How NOT to write about music – 136. Kim Petras


Soft rock by any other name.

I do not have a problem with this: a good song is a good song; if you give me a couple minutes more I could nail the songs below remind me of; maybe it could be a capsule game for you instead – write in and join the community!; any problem I have with the idea of  power ballads and soft rock long since evaporated and I feel all the happier for this; my aesthetic choices do NOT need to define me as a person, not if I choose not to let them; her lyrics are sung so straight-faced it begins to feel like parody (c.f. Legally Blonde 2) which I am sure is part of the intention; her synths are squidgy; as are her videos; post-Billie Eilish her music seems to be taking a more Poppy-ish turn, which sounds to me ill-advised cos she ain’t no fucking Goth that’s for sure; maybe I should not be using my Pat Benatar filter here but; just great, great pop. Doesn’t everyone want to live out their fragile Disney princess fantasy? I am not saying this to try to reinforce hetero-normative standards.

(This next part lifted from YouTube.) In a recent interview, Petras said that she doesn’t want people to flock to her due to her identity — she wants them to flock to her for her music.

“I just hate the idea of using my identity as a tool,” she told HuffPost. “It made me the person I am and that’s a big part of me, but I think music is about your feelings and your fantasies and it goes deeper than your gender or your sexuality.” The singer added that she is proud of her identity and wants to bring more visibility to the transgender community, but she has something else that she wants to prove as well. “I think the ultimate goal for me is if a transgender person can be known for anything but being transgender,” she said. “There are still too many people who think being transgender is very freaky. And they think you can’t live a happy life and try to tell their kids not to transition because they’re afraid their life will be harder.”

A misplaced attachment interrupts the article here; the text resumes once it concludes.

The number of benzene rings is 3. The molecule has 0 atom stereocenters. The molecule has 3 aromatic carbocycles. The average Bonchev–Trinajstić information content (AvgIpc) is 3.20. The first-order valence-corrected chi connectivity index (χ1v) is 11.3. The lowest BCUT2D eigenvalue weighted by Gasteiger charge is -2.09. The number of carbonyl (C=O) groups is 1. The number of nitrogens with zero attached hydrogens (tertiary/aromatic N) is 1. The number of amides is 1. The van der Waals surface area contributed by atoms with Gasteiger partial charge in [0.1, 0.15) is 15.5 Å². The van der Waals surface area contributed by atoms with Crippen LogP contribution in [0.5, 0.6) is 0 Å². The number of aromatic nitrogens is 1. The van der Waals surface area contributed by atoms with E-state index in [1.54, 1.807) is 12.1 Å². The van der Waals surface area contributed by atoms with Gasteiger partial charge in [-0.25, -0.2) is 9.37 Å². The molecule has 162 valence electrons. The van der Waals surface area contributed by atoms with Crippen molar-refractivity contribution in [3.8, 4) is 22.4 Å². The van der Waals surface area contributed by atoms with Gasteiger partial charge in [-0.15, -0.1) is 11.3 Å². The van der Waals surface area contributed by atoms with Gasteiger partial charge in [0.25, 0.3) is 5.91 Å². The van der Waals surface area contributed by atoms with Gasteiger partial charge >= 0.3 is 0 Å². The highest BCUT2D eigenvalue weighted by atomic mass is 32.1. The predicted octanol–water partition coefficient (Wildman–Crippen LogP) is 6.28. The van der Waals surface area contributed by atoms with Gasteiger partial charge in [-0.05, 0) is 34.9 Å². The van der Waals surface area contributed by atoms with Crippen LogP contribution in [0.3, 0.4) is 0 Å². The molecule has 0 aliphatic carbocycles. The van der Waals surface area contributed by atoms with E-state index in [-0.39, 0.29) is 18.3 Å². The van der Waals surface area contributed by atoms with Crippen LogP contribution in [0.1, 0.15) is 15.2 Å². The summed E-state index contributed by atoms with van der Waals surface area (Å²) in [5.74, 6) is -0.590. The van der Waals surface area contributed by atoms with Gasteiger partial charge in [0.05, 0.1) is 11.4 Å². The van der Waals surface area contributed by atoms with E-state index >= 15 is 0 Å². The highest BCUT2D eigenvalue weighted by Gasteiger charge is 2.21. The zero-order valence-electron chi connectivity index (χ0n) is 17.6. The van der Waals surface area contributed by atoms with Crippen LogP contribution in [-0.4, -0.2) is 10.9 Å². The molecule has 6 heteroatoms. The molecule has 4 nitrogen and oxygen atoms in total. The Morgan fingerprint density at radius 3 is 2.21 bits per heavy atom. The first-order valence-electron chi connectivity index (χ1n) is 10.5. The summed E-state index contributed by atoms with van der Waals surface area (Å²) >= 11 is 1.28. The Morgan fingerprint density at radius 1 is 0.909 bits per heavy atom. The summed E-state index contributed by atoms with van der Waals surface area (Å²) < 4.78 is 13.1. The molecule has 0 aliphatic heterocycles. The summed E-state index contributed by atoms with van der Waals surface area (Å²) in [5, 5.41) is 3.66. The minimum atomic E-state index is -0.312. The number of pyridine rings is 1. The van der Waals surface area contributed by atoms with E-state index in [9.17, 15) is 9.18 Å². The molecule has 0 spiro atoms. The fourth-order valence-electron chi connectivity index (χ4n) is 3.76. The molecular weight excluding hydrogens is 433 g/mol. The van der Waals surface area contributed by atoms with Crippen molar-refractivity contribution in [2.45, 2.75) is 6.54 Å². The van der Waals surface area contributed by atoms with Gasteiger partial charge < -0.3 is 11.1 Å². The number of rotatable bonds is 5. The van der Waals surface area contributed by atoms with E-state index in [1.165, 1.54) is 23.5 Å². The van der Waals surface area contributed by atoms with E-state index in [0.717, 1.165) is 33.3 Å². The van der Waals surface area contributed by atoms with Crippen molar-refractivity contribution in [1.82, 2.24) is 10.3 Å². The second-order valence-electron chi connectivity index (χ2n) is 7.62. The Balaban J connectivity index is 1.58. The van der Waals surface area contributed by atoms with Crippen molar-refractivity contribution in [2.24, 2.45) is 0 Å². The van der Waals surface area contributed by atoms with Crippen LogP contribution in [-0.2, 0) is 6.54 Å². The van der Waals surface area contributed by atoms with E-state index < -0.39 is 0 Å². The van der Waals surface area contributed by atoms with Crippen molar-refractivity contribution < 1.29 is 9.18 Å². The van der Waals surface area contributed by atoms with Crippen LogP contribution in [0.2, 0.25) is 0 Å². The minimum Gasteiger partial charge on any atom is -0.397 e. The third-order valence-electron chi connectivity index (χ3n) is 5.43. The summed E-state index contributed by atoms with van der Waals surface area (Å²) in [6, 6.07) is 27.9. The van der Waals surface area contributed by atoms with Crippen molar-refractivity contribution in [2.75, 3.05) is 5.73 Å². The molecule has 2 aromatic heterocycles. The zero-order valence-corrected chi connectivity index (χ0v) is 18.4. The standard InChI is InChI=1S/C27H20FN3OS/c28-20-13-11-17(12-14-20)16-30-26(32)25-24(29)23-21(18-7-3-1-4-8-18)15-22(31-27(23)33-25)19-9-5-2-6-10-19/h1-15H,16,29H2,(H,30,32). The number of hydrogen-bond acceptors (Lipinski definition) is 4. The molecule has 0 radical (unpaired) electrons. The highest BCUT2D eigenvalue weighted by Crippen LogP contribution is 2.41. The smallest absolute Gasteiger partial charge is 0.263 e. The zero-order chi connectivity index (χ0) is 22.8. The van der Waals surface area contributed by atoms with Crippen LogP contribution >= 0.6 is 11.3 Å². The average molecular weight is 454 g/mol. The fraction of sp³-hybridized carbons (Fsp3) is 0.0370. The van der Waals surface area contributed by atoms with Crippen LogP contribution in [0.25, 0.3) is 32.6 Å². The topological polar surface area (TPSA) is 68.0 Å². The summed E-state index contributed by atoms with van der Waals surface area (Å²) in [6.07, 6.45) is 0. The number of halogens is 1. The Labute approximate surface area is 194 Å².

(Older, and the most wonderful – Madonna’s ‘Material Girl’ for the Millennial generation.)

There again, I always felt Paris Hilton was vastly underrated as a musical and style icon. Uh, this statement shouldn’t be examined in any depth… I suspect it could be torn apart in a nano-second.

Here. Have some Robyn.

2 thoughts on “How NOT to write about music – 136. Kim Petras

  1. Pingback: 10 Least Read Entries on How NOT To Write About Music (January 2020) | How NOT to write about music

  2. Pingback: 10 Least Read Entries on How NOT To Write About Music (February 2020) | How NOT to write about music

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